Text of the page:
• Analyze your performance via a PQRS Registry. If you’ve been using a claims-based method to meet PQRS, you may have deprived yourself of the most valuable measurement information you can use to determine your quality status. That is also true if you use an EMR-direct reporting method that does not give you detailed analytics. Consider using a PQRS Registry instead, for its ability to provide you with granular detail on both providers and patients. Just make sure that your Registry vendor provides consultation services to help you choose measures to optimize your VBPM results;
    • Apply quality measures to all patients, not just Medicare. You need to know how your other covered patients appear to the employer or health plan before you try to negotiate agreements.
    • Make sure your measurement includes all elements of both Medicare and commercial programs. For example, since Medicare is tracking readmissions and ambulatory care sensitive admissions, you should be doing that too, using a Registry that displays activity by attributed provider and by diagnosis.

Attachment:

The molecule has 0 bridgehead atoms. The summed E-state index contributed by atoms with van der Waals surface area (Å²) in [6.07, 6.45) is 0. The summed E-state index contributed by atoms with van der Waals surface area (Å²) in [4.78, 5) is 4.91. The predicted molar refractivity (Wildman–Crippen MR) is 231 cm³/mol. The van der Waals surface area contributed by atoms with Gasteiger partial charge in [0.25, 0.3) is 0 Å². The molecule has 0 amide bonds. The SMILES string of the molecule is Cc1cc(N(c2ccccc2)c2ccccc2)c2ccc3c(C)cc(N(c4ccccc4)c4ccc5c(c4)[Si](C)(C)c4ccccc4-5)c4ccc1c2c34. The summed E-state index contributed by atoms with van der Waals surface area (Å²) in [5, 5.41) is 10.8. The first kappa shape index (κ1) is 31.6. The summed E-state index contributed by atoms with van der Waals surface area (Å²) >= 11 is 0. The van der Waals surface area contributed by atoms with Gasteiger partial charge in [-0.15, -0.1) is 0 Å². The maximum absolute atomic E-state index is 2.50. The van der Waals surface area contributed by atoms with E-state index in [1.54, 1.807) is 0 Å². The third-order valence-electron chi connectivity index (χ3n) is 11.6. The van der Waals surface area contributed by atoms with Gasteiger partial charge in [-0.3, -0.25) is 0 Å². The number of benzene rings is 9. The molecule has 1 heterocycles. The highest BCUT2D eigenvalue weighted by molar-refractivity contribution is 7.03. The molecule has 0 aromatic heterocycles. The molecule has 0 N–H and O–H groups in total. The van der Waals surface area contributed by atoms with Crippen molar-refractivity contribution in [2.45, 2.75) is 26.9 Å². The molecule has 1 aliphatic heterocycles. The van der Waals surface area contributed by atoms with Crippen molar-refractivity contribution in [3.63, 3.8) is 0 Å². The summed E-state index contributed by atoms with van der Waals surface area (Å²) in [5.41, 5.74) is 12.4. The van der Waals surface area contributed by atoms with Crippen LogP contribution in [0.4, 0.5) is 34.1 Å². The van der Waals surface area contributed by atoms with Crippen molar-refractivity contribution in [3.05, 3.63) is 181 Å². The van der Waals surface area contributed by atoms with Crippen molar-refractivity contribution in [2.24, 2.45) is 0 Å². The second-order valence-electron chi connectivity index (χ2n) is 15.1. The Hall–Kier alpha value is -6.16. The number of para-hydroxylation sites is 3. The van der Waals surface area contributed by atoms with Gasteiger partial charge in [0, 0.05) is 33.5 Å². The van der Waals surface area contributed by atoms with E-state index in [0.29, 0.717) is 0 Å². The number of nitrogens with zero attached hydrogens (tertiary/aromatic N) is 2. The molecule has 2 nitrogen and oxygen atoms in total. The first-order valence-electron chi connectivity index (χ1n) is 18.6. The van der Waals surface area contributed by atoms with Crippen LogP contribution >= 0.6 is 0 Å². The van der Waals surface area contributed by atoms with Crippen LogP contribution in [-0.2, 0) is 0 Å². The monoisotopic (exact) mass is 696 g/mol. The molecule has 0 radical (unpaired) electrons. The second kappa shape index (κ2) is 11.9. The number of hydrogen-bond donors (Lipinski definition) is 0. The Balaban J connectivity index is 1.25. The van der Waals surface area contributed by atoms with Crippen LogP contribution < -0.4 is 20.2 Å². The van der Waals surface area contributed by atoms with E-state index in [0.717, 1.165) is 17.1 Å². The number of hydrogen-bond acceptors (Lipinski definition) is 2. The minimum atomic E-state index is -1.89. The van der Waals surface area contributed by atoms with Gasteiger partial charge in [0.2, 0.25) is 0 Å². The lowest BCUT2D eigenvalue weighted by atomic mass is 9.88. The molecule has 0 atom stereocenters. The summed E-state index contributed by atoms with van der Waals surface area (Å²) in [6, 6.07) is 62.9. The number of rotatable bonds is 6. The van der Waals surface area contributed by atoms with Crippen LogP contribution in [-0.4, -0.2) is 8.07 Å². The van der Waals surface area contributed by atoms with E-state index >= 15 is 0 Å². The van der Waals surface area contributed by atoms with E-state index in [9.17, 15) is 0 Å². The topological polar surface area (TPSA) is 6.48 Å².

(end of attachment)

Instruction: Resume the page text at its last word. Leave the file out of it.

• Base your actions on your CMS Quality and Resource Use Reports. Your QRUR should serve as your bible for how you compare to others, lacking more specific data. These reports will show you how you fare against other groups as well as the CMS mean. Along with your performance measures, the QRUR provides the basis for your improvement plan to meet quality.
    • On the cost side, examine where your QRUR spending exceeds your peers’ and the CMS mean, and understand why. These statistics are reported per beneficiary and by the four core chronic diseases, and within categories of spending.